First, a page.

Travel Blogger DINH HANG

Join travel blogger Dinh Hang as she explores a series of 2,000-year-old Buddhist cave shrines in India

Taking a closer look at the moss-covered horseshoe-shaped slope of Ajanta, I could make out a network of caves cut deep into the heart of the mountain. Long ago, these intricate cave temples were abandoned and forgotten. More than 2,000 years ago, hundreds of devout monks spent years carving these cave shrines out of the rock and decorating their walls and ceilings with paintings depicting the Buddha’s life.

Ajanta is surrounded by lush greenery

A 2000-year-old gallery

The Ajanta Caves are located in the Aurangabad District of the Indian state of Maharashtra, roughly 350 kilometers from Mumbai. Ajanta emerged like a lost kingdom long hidden beneath the lush foliage of a tropical forest. After passing through the greenery, I discovered the Buddhist cave complex, which transported me to an ancient world where history, religion, and art all flourished beneath this horseshoe-shaped cliff.

Using rudimentary tools like hammers and chisels, Indian artisans from the 2nd century BC created what is now a UNESCO World Heritage site. It is no exaggeration to compare Ajanta to an “ancient gallery” containing a portion of India’s lost art heritage. The façade is elaborately carved, and the interiors are no less magnificent and intricate.

My journey through the complex’s more than thirty caves heightened my feelings of awe, fascination, and reverence. This ancient “gallery” houses a spectacular “collection” of hundreds of unique Buddhist frescoes, sculptures, and carvings full of intricate details, vibrant colors, and complex patterns that speak volumes about the religion and culture of ancient India.

Travel Blogger Dinh Hang

When stones speak

As I made my way through the monasteries, frescoes, and sculptures, I felt like I was traveling thousands of years back in time. My flashlight gleamed on the detailed walls and ceilings, transporting me back to the Golden Age of Ajanta with its majestic, gilded palaces, exquisite and sumptuous banquets, and reverential Buddhist ambiance.

Some 500 frescoes, created entirely from plant-based materials and minerals, have withstood the test of time and appear to have been painted only yesterday. After thousands of years, these “storytelling walls” have retained their yellowish-brown, jet-black, and emerald-green colors. In one corner, we see princesses with jasmine crowns; in another, we see Indian nobles whose chests burst with life. One painting depicts a monk meditating in complete tranquility, while another depicts disciples gathering to hear Buddha’s teachings.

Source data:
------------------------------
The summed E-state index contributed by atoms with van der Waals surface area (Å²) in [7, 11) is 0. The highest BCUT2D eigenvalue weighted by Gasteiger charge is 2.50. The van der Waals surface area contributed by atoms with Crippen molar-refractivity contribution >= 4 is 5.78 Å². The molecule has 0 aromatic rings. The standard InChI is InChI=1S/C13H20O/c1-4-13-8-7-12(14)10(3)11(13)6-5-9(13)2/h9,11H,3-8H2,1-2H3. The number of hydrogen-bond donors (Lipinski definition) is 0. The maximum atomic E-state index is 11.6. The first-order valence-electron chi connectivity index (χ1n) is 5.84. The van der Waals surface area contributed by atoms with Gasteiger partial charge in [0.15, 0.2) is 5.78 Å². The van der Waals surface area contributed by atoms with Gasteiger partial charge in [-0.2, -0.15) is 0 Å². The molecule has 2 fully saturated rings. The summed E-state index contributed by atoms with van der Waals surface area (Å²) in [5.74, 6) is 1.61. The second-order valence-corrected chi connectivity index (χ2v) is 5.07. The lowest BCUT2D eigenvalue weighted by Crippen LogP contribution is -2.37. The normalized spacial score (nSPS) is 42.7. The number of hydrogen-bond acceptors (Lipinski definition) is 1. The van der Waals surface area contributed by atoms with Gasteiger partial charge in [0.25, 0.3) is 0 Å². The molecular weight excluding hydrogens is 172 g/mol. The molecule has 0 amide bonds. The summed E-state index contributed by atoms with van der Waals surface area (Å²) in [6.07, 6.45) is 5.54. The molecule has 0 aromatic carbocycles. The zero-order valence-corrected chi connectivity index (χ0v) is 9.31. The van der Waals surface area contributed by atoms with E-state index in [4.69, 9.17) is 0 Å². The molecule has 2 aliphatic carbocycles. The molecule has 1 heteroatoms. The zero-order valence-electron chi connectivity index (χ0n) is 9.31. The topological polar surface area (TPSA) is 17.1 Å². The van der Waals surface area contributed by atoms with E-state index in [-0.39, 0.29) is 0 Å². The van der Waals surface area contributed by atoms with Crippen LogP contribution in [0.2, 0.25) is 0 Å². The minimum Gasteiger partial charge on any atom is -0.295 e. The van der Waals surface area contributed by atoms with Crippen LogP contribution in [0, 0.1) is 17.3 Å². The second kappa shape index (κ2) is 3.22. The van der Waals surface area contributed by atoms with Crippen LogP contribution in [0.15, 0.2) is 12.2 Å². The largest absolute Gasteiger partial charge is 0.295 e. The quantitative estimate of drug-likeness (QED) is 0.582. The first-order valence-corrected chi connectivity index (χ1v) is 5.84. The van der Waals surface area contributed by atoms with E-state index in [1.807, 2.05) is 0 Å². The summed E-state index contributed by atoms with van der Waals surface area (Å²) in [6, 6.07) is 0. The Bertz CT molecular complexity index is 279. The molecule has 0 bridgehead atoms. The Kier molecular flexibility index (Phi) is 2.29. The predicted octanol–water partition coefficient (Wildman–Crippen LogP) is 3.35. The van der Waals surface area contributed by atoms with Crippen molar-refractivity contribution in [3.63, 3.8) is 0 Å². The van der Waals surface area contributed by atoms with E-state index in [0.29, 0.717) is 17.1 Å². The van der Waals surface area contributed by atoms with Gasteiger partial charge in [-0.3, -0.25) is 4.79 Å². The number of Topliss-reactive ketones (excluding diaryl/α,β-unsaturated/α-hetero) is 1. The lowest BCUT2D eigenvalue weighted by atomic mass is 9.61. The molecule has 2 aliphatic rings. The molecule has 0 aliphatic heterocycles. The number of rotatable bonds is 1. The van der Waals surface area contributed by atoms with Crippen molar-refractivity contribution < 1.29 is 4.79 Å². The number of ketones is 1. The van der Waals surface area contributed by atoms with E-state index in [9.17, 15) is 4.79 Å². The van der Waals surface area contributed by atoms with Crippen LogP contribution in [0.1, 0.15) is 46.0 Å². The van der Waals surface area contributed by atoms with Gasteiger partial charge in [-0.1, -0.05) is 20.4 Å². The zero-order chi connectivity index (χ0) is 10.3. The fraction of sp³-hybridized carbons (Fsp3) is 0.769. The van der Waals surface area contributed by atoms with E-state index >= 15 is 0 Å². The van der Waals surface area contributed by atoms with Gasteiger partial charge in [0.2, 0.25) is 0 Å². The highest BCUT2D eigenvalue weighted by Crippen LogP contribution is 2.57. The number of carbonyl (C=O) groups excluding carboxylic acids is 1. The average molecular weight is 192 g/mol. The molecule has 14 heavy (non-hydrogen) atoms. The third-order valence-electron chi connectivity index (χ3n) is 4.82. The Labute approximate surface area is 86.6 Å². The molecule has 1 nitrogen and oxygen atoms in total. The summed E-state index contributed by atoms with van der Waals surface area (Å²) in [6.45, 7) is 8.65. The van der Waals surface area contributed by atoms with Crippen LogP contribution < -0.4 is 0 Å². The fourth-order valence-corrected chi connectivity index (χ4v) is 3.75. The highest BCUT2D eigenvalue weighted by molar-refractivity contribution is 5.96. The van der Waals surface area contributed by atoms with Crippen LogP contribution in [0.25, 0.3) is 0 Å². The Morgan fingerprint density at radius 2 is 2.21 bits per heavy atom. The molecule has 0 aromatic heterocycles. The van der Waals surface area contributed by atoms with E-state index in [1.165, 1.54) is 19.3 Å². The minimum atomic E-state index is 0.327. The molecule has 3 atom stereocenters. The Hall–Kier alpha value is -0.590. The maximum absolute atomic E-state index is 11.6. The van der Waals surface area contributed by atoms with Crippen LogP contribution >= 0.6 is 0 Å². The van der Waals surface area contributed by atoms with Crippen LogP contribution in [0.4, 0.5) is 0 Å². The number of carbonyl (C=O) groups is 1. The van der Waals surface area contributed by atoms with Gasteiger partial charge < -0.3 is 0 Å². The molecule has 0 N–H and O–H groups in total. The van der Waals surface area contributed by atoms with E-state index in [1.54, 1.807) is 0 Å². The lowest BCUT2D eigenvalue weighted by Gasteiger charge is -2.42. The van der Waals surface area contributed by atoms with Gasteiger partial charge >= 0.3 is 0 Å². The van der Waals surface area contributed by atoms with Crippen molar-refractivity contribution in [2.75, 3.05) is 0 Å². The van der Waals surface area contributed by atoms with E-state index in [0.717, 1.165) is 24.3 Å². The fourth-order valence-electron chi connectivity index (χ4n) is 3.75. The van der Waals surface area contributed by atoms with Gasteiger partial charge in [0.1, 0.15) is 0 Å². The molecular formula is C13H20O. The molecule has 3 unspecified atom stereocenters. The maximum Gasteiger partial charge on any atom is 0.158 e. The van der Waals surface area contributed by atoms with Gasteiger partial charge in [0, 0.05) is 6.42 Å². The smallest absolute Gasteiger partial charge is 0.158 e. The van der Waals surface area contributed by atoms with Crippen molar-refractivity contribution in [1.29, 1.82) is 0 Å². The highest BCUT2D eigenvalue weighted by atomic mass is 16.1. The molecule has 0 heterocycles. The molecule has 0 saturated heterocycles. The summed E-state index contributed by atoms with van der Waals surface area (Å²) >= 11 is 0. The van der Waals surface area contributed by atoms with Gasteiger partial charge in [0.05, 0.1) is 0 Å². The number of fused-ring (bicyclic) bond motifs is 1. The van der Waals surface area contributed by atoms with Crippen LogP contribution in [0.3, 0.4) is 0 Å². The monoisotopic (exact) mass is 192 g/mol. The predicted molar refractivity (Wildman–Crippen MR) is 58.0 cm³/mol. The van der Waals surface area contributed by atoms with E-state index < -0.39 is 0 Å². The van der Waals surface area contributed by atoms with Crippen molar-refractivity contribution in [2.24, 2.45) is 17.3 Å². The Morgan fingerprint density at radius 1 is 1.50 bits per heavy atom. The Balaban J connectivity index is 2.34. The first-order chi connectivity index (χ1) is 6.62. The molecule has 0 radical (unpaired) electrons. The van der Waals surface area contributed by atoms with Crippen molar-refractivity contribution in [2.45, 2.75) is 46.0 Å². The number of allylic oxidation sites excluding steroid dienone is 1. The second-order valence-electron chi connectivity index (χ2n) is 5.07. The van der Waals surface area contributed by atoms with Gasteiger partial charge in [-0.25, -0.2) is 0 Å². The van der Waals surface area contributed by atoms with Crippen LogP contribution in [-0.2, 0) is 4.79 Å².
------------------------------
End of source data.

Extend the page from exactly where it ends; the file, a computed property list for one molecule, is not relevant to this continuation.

In Cave One, I was stunned by a depiction of a Bodhisattva holding a lotus. The slightly tilted face of the Bodhisattva revealed a pair of gentle, serene eyes. The Bodhisattvas at Ajanta seem imbued with an otherworldly beauty full of elegance and compassion. I stood in awe, admiring them.

Entering Cave Nineteen, I was taken aback by the ornate and spectacular façade and equally enthralling main hall. Rows of pillars support a beautifully and intricately carved horseshoe-shaped canopy, which in turn covers an impressive statue of the Buddha standing atop a stupa.

Gateway of India (Mumbai)

Cave Twenty-six contains one of Ajanta’s most famous chaitya halls. Carved in the 5th century AD, this holy place contains a stupa at the center of the apse, surrounded by elaborate pillars and Buddha statues. On the left side of the hall is a seven-meter-long reclining Buddha statue, which transported me to the moment the Buddha attained nirvana in the Sala Forest. The infinitely high ceiling of the chaitya hall chronicled the Buddha’s magnificent life.

I stood and wondered about the artisans who created this beautiful place and breathed their soul, faith, and reverence into otherwise barren slabs of stone. It is no easy task to transform lifeless objects into symbols of eternity!



– Ellora: A rock-cut cave complex containing Buddhist, Hindu, and Jain elements with over 34 monasteries. Kailasa Temple is the most remarkable structure in this complex due to its intricate, complex, and multi-layered architecture cut from one single megalith.

– Bibi Ka Maqbara: While it is sometimes described as an imperfect replica of the Taj Mahal, this temple will astound you with its ornate and intricate carvings.


– Gateway of India: This arch-monument overlooks Mumbai Port and the Arabian Sea. Millions of pigeons soar from this structure in all weathers.

– Chhatrapati Shivaji Terminus: Formerly known as Victoria Terminus, this striking train station was built in the Victorian-Renaissance Gothic style and stands out among Mumbai’s numerous buildings.

– Sri Sri Radha Gopinath Temple: This vibrant, colorful, and peaceful ashram lies in the heart of the bustling city.

Vietnam Airlines is launching new flights between Hanoi/HCMC and Mumbai (India) on May 20, 2023, with promotional prices for round-trip tickets (taxes and applicable fees included), starting from USD 199 (VND 4,597,000) for all passengers whose flights depart until May 26, 2023. For more information, please visit From Mumbai, visitors can arrange local transportation to Ajanta and Aurangabad.